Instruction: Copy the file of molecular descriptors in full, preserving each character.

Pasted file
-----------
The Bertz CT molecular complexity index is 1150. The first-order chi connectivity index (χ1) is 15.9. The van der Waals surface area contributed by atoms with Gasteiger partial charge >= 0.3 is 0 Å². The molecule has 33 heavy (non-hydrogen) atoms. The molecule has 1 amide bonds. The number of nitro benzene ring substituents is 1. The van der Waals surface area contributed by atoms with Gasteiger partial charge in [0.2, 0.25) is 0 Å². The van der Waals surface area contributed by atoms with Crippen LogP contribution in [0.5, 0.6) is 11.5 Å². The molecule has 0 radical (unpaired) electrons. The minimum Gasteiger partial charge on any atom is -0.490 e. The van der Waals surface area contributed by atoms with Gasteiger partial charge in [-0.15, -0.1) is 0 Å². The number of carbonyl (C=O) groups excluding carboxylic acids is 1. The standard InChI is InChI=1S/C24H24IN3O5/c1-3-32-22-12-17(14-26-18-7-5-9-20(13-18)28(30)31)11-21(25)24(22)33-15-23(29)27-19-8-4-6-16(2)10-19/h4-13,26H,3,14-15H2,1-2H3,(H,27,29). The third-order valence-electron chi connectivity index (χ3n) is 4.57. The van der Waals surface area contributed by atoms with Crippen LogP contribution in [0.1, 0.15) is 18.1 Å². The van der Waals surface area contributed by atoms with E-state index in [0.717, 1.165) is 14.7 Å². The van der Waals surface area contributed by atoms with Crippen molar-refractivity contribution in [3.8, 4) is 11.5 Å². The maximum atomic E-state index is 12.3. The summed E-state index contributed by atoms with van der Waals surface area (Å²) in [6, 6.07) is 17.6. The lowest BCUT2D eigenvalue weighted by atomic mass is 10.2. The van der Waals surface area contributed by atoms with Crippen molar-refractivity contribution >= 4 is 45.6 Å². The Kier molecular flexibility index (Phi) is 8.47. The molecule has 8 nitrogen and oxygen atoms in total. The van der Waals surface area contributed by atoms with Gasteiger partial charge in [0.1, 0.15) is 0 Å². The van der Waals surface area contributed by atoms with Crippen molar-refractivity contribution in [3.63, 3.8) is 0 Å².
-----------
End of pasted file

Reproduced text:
The Bertz CT molecular complexity index is 1150. The first-order chi connectivity index (χ1) is 15.9. The van der Waals surface area contributed by atoms with Gasteiger partial charge >= 0.3 is 0 Å². The molecule has 33 heavy (non-hydrogen) atoms. The molecule has 1 amide bonds. The number of nitro benzene ring substituents is 1. The van der Waals surface area contributed by atoms with Gasteiger partial charge in [0.2, 0.25) is 0 Å². The van der Waals surface area contributed by atoms with Crippen LogP contribution in [0.5, 0.6) is 11.5 Å². The molecule has 0 radical (unpaired) electrons. The minimum Gasteiger partial charge on any atom is -0.490 e. The van der Waals surface area contributed by atoms with Gasteiger partial charge in [-0.15, -0.1) is 0 Å². The number of carbonyl (C=O) groups excluding carboxylic acids is 1. The standard InChI is InChI=1S/C24H24IN3O5/c1-3-32-22-12-17(14-26-18-7-5-9-20(13-18)28(30)31)11-21(25)24(22)33-15-23(29)27-19-8-4-6-16(2)10-19/h4-13,26H,3,14-15H2,1-2H3,(H,27,29). The third-order valence-electron chi connectivity index (χ3n) is 4.57. The van der Waals surface area contributed by atoms with Crippen LogP contribution in [0.1, 0.15) is 18.1 Å². The van der Waals surface area contributed by atoms with E-state index in [0.717, 1.165) is 14.7 Å². The van der Waals surface area contributed by atoms with Crippen molar-refractivity contribution in [3.8, 4) is 11.5 Å². The maximum atomic E-state index is 12.3. The summed E-state index contributed by atoms with van der Waals surface area (Å²) in [6, 6.07) is 17.6. The lowest BCUT2D eigenvalue weighted by atomic mass is 10.2. The van der Waals surface area contributed by atoms with Crippen molar-refractivity contribution >= 4 is 45.6 Å². The Kier molecular flexibility index (Phi) is 8.47. The molecule has 8 nitrogen and oxygen atoms in total. The van der Waals surface area contributed by atoms with Gasteiger partial charge in [0.1, 0.15) is 0 Å². The van der Waals surface area contributed by atoms with Crippen molar-refractivity contribution in [3.63, 3.8) is 0 Å².